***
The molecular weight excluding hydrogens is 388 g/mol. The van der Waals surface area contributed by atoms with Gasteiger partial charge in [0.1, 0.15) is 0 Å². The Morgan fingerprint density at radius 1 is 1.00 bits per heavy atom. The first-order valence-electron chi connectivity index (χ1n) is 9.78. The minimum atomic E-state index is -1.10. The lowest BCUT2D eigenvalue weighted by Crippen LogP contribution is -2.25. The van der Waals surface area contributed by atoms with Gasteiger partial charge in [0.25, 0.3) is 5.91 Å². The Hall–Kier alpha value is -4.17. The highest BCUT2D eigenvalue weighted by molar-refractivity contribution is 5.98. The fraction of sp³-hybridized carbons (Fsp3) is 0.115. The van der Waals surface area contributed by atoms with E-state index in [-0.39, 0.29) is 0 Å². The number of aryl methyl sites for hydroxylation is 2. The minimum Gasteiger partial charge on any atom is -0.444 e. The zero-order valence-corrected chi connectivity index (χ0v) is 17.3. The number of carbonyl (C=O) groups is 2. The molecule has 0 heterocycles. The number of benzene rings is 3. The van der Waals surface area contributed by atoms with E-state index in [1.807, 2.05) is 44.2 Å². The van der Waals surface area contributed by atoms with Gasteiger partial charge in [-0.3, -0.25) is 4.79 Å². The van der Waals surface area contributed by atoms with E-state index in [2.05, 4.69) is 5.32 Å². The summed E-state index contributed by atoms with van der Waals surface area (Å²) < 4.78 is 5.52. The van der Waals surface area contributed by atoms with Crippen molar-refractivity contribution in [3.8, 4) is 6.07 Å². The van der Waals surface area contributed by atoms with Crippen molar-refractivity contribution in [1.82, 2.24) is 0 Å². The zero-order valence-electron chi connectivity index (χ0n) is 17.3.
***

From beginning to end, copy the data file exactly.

The molecular weight excluding hydrogens is 388 g/mol. The van der Waals surface area contributed by atoms with Gasteiger partial charge in [0.1, 0.15) is 0 Å². The Morgan fingerprint density at radius 1 is 1.00 bits per heavy atom. The first-order valence-electron chi connectivity index (χ1n) is 9.78. The minimum atomic E-state index is -1.10. The lowest BCUT2D eigenvalue weighted by Crippen LogP contribution is -2.25. The van der Waals surface area contributed by atoms with Gasteiger partial charge in [0.25, 0.3) is 5.91 Å². The Hall–Kier alpha value is -4.17. The highest BCUT2D eigenvalue weighted by molar-refractivity contribution is 5.98. The fraction of sp³-hybridized carbons (Fsp3) is 0.115. The van der Waals surface area contributed by atoms with E-state index in [-0.39, 0.29) is 0 Å². The number of aryl methyl sites for hydroxylation is 2. The minimum Gasteiger partial charge on any atom is -0.444 e. The zero-order valence-corrected chi connectivity index (χ0v) is 17.3. The number of carbonyl (C=O) groups is 2. The molecule has 0 heterocycles. The number of benzene rings is 3. The van der Waals surface area contributed by atoms with E-state index in [1.807, 2.05) is 44.2 Å². The van der Waals surface area contributed by atoms with Gasteiger partial charge in [-0.3, -0.25) is 4.79 Å². The van der Waals surface area contributed by atoms with E-state index in [2.05, 4.69) is 5.32 Å². The summed E-state index contributed by atoms with van der Waals surface area (Å²) < 4.78 is 5.52. The van der Waals surface area contributed by atoms with Crippen molar-refractivity contribution in [3.8, 4) is 6.07 Å². The van der Waals surface area contributed by atoms with Crippen molar-refractivity contribution in [1.82, 2.24) is 0 Å². The zero-order valence-electron chi connectivity index (χ0n) is 17.3.